The Stability and Growth Pact's fiscal coordination has showed a „hybrid nature of European macro-economic governance". As the SGP allocated primacy to annual budgets as a shift from the Keynesian economic theory, to long-term fiscal coordination. [4] Nevertheless the Stability and Growth Pact has failed to distinguish the deficit emerged from invest spending and investment.

The main goal of the fiscal instruments was to help member states balancing their budgets by setting up sanctions as it has been crucial to avoid collapse because of the higher interest rates generated by the later inflation. Even together with the preventive -economic policy coordinations- and punitive arms -"excessive deficit procedure"- the fiscal policy coordination of the pact has failed to succeed. [5] 

The Stability and Growth Pact was finally relaxed in 2005 after even Germany and france, the two leading economies of the eurozone have failed to keep their government budget deficit under 3 percent of the GDP for several years. It soon became clear that the Stability and Growth Pact has ordained for the member states to achieve unreachable goals.

Romano Prodi the then existing President of the European Commission has agreed that Stability Pact did not reach its target and he also called it "stupid". As he claimed: „The pact is imperfect. We need a more intelligent tool and more flexibility." [6] 

For the eurozone and the European Monetary Union sustainability is the most important for functioning accurately. As the Stability and Growth Pact has failed to maintain long-term stability of government budget deficits, other central coordination is need in order to maintaiun the long-term stability of public finances. Even the Maastricht Treaty (1992) has drawn the attention of the member states to avoid such fiscal policies which can cause an unstable balance of payments. As members of the European monetary union, the seventeen member states' national fiscal policy plays a crucial role in policy coordination and to maintain sustainable public finances. However this is not enough, and ttransferring national level policies and economic sovereignity to the European level is required, and most possibly cannot be avoided anymore. [7] 

The lack of common fiscal policy has also contributed to the uneffectiveness of first economic 'crisis-plans'. The European Union did not response enough effectively to the real economic threatments of the financial crisis when the European Economic Recovery Plan has got established in the end of 2008. The Recovery plan failed to diminish the total effectsof the financial crisi and this was rooted in the uncoordinated national policies and measures used by the member states. [8] Later in 2010 at the peak of the crisis the so-called "long-term refinancing operations" have been set up when the European Central Bank provided banks a three year long loan with one per cent interest rate and no conditions.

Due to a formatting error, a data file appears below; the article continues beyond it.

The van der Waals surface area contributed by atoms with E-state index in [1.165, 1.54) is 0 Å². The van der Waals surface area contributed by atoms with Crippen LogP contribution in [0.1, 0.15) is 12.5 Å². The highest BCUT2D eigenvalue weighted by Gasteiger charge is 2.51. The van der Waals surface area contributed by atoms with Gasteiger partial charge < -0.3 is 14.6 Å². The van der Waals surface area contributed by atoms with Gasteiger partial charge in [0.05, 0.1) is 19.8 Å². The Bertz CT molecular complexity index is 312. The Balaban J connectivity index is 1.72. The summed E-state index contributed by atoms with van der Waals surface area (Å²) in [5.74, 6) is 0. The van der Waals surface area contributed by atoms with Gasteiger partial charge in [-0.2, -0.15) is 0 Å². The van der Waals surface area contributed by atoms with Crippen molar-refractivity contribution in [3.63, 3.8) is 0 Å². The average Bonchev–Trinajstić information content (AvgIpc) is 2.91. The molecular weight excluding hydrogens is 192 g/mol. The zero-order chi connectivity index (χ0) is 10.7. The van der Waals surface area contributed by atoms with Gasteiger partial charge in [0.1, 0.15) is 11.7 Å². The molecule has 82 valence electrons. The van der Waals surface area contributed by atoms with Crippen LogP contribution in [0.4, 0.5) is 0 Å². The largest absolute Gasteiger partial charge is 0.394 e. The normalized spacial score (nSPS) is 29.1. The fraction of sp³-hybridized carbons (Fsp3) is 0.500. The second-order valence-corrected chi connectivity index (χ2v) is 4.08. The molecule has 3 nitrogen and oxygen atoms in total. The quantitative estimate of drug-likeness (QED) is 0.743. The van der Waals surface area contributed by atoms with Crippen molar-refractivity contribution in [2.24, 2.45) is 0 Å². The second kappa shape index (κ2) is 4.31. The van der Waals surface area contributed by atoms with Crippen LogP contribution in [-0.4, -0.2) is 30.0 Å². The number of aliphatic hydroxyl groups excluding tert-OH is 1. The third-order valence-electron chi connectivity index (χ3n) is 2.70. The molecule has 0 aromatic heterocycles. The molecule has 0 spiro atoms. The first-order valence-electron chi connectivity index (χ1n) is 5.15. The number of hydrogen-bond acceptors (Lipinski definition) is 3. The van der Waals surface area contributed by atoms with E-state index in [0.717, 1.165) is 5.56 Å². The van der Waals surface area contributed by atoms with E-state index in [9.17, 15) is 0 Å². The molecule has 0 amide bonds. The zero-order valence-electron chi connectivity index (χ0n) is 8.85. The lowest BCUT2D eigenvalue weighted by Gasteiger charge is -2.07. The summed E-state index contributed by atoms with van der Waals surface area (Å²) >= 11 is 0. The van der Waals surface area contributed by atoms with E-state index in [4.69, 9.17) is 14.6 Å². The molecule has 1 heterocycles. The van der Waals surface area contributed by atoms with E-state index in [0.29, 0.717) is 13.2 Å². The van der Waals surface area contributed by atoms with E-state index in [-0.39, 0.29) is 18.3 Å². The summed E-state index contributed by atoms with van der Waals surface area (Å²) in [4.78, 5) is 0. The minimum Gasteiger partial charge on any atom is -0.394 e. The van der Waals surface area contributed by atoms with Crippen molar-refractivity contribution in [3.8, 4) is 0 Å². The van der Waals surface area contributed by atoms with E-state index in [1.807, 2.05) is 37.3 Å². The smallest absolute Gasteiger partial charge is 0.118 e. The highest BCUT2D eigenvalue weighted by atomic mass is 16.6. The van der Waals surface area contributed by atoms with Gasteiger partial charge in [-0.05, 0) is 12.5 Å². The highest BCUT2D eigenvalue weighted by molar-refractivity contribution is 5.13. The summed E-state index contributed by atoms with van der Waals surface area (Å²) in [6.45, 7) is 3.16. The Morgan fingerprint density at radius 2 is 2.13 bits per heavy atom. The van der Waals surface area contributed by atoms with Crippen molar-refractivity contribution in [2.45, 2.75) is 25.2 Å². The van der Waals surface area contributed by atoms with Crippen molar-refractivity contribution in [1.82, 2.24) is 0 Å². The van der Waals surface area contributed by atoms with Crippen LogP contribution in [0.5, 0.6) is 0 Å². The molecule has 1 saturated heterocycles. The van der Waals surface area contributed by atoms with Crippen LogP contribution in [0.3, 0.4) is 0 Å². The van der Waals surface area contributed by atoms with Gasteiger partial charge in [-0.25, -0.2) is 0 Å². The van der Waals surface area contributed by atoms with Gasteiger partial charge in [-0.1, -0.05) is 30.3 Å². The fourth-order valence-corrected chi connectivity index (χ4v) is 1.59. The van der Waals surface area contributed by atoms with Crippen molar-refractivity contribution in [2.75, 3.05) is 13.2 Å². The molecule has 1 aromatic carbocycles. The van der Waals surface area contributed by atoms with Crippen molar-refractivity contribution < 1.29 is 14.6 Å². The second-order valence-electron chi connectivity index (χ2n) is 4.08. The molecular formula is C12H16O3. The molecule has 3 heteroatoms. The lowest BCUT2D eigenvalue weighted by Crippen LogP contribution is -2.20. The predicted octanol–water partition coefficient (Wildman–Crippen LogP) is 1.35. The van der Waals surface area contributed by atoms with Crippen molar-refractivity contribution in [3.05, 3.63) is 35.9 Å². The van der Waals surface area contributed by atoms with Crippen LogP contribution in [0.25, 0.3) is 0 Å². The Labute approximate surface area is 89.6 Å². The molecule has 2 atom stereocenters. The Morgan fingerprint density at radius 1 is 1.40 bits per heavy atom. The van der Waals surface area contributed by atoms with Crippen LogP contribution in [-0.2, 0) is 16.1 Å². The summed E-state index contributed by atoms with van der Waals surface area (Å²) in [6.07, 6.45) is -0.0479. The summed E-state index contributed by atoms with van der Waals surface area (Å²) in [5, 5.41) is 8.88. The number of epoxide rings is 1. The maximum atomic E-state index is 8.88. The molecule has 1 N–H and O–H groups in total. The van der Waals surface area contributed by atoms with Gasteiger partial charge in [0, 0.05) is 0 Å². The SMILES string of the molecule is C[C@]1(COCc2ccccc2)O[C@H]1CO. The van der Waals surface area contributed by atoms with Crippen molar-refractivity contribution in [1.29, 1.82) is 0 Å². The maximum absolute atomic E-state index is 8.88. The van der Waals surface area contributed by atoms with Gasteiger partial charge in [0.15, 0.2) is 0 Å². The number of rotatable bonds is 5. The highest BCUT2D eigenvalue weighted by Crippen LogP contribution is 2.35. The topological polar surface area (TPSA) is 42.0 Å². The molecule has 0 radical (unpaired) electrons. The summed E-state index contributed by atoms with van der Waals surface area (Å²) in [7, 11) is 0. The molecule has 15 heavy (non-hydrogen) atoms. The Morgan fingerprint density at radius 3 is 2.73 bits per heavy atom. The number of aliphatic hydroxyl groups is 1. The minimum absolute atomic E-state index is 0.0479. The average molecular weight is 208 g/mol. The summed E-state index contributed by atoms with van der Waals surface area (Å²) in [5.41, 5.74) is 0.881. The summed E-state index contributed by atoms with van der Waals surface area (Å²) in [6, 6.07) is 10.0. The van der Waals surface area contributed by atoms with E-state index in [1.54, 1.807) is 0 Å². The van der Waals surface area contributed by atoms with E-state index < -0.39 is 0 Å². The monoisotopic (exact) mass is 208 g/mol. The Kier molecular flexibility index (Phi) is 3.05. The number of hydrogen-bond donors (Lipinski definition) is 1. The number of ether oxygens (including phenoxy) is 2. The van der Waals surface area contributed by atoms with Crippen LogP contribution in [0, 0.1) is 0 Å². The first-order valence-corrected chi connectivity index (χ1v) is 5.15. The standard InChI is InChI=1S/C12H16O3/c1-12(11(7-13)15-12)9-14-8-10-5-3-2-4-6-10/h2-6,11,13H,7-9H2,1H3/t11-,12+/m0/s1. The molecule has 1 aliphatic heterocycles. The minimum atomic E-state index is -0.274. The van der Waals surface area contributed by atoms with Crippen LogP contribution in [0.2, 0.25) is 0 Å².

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If there is no active fiscal coordination supporting monetary decisions and vice versa, previous experiences show that no market economy can survive. As the european union has no common fiscal coordination today it is questionable wether the monetary union with its seventeen membersates will survive the economic crisis, or not. A fiscal union is needed where the taxation and budgets are resolved by a central decision making plenum. Throughout a coordinated fiscal policy, in difficult times money could be shifted from strong economies to weak ones. A coordinated fiscal policy supporting the European Monetary Union should serve two main practical purposes:

- Firstly „to allow the determination of a global fiscal policy in a way that is sufficiently responsive to evolving domestic and international requirements"

- and Secondly „to avoid tensions arising from excessive differences between the public sector borrowing requirements of individual member countries". [9] 

Nevetheless, political implementation of a common fiscal policy could be difficult as a shift towards fiscal policy also involves a major shift from economic union to political union. As being still too close to the peak of the 2007/2008 economic crisis, the governments are unwilling to give up their political or further economic sovereignity. Currently the implementatio of a fiscal policy on European level seems most impossible as the governments are afraid of losing decision making, as if a government looses its fiscal policy, it looses control over economic decisions. Fort he member states of the Monetary Union the single currency did not mean equally single government, only easier and cheaper trade and macroeconomic stability. It is another issue that these countries have already lost control over their economies and as no monetary policy can survive without a fiscal policy it would be more beneficial adapting to a common European fiscal policy.

Conclusion

Supporting the heterodox view of fiscal policy.

No monetary policy can survive without a central and well designed fiscal policy, however most possibly the implementation of a central fiscal governance - especially after the economic crisis of 2007/2008 in politically so uncertain times - would be risky and most difficult as the member states would be afraid of losing more of their control over thier economies. However, without a doubt it can be easily stated, that the member states of the euro zone have already lost controll over their economies.

Without a common European fiscal policy the future of the euro zone is vague.